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Guest Column: Why was Taylor Swift's music pulled from Spotify?

Taylor Swift's artist profile on the music-streaming service, Spotify, is blank except for a single song from a movie soundtrack. Why?


Despite Swift’s good-girl image — her love of fluffy cats, red lipstick and all things girly — the singer is a powerhouse in the music industry. Spotify acknowledged this on its website, which cited that nearly 16 million users have streamed Swift’s songs over the past 30 days.

With websites like Mashable reporting that Spotify pays artists and right holders less than a cent per stream, the decision ultimately raises a conversation about artist compensation in a new age of streaming and digital music. I’ve scanned the Spotify site looking for answers but I can’t find any, probably because I have about four hours of experience paying attention to how artists are compensated and Spotify’s payment model is very complicated.

On the other side, I can’t find much about why Swift chose to pull all of her songs from Spotify right now. Her songs are still available for purchase and through streaming on paid services like Google Play Music and iTunes. There’s no statement (at least that I can find) on whether this was the choice of the label, her management, Swift herself or a combination of the three.

But the release of her new album last week, which is breaking all kinds of records, and the announcement of a world tour could have something to do with it.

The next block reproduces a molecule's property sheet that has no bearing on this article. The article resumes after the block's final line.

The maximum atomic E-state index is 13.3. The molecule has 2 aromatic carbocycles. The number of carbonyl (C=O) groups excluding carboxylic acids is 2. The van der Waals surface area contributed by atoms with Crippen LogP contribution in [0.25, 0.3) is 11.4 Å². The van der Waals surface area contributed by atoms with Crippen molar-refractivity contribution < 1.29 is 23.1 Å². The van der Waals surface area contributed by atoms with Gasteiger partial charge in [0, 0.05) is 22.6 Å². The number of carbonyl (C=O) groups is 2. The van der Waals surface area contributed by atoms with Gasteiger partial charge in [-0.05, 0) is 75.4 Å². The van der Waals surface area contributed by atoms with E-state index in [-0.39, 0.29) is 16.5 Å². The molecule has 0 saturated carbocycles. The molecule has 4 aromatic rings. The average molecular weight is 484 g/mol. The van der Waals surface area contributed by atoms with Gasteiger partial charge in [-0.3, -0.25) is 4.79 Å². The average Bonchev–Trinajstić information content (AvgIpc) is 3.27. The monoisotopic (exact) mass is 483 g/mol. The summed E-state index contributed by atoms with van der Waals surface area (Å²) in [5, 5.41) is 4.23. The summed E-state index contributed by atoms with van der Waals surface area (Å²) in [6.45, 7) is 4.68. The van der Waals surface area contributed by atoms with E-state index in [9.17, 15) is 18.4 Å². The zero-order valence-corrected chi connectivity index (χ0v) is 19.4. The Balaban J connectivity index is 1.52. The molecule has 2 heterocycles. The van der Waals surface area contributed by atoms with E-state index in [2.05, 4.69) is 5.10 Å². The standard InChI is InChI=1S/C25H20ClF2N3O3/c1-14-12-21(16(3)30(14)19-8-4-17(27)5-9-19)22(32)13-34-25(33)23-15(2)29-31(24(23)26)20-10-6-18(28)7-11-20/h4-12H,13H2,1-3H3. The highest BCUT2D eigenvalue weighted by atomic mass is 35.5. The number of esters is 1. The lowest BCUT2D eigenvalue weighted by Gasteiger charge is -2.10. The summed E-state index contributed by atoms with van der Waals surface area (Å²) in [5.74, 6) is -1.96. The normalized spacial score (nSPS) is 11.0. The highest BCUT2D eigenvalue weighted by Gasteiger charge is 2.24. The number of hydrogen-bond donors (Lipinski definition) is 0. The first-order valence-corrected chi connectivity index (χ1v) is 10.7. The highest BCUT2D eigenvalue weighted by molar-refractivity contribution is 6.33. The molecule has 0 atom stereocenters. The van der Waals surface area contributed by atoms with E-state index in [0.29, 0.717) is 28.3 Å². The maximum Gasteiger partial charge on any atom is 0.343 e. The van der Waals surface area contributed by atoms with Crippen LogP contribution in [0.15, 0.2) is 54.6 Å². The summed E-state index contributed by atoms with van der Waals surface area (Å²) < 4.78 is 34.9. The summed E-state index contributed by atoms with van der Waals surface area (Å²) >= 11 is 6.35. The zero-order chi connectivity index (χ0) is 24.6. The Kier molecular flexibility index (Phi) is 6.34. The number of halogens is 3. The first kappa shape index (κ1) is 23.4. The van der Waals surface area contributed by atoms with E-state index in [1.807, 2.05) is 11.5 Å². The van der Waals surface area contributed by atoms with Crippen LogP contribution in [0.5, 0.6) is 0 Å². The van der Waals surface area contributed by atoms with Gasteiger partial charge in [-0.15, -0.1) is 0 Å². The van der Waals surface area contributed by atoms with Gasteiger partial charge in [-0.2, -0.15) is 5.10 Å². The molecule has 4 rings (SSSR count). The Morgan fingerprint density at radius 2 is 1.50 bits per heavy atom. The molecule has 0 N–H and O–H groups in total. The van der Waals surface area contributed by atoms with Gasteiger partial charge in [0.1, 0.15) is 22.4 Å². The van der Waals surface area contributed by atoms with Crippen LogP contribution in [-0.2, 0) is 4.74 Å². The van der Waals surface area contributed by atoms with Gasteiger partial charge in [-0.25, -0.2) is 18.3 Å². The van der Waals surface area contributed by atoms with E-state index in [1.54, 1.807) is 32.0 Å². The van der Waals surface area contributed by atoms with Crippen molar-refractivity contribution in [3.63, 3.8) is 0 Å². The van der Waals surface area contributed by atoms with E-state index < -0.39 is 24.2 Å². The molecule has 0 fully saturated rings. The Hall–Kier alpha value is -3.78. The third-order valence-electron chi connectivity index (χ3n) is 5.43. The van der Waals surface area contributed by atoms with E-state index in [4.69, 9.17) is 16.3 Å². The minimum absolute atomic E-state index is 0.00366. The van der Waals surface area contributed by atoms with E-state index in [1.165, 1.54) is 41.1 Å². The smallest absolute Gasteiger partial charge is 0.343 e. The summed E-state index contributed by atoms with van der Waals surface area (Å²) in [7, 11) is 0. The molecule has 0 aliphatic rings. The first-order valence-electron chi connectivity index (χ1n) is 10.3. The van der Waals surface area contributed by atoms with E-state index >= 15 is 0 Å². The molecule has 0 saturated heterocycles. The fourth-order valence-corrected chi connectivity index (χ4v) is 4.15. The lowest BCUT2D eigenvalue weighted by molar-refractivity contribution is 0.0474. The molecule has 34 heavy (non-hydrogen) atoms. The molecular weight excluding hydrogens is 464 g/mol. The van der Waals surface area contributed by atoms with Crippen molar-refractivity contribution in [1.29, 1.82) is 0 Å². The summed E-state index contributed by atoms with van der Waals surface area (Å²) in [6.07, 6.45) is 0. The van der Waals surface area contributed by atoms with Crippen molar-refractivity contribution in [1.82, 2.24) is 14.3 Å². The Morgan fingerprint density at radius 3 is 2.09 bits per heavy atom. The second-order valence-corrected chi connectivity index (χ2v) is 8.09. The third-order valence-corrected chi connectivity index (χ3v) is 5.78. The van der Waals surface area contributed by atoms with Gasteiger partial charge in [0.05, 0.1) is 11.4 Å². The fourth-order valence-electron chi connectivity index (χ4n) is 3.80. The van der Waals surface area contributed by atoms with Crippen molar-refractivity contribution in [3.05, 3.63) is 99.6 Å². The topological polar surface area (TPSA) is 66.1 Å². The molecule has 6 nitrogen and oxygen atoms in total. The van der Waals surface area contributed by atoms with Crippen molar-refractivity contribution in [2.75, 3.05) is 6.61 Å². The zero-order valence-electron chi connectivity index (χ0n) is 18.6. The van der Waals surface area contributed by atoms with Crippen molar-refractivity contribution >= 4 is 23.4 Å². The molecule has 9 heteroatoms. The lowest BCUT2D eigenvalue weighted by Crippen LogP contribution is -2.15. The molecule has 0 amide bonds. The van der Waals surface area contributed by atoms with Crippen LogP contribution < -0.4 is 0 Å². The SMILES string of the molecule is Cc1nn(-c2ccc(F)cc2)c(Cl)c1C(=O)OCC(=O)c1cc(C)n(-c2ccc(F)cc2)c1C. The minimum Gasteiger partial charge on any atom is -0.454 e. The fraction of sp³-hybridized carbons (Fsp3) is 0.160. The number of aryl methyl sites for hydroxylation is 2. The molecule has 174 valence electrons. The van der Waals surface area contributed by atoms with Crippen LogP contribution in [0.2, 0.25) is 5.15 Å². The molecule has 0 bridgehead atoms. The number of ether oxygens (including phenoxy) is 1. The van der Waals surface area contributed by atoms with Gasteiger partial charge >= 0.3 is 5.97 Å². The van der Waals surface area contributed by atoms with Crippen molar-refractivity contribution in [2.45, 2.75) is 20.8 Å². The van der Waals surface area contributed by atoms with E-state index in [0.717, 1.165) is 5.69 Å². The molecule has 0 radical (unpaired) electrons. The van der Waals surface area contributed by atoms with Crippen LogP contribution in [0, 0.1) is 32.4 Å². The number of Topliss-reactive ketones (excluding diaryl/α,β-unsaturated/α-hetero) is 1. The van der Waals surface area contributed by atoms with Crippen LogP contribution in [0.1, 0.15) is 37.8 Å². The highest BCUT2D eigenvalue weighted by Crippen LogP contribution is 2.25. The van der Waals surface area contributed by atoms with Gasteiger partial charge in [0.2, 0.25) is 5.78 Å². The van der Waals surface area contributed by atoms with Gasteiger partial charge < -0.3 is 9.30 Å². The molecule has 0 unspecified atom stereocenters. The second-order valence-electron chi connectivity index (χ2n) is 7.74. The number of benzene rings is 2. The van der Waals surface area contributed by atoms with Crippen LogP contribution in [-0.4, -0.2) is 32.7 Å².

In any case, when you get past the constant tweeting and crying-face emojis, there’s a real debate here. Does the fault lie with services like Spotify not paying enough to labels, or are the labels to blame for not giving the right percentage to their artists? I don’t know and I’m pretty sure a lot of other fans don’t know either.

However, if the decision sparked the same kind of investigation for Swift’s other 1.9 million Spotify followers, then there will be a lot of talk regarding artist compensation in the near future. Although this conflict prohibits us from listening to “Teardrops on My Guitar” for the nine billionth time, it might be for the best in regards to conversation on an important issue.

But please, T-Swizzle, re-release “Dear John” on Spotify in case a boy breaks my heart before this conflict is resolved. Thanks.

Emily Bamforth is a senior studying journalism and a culture writer at The Post. Email her at

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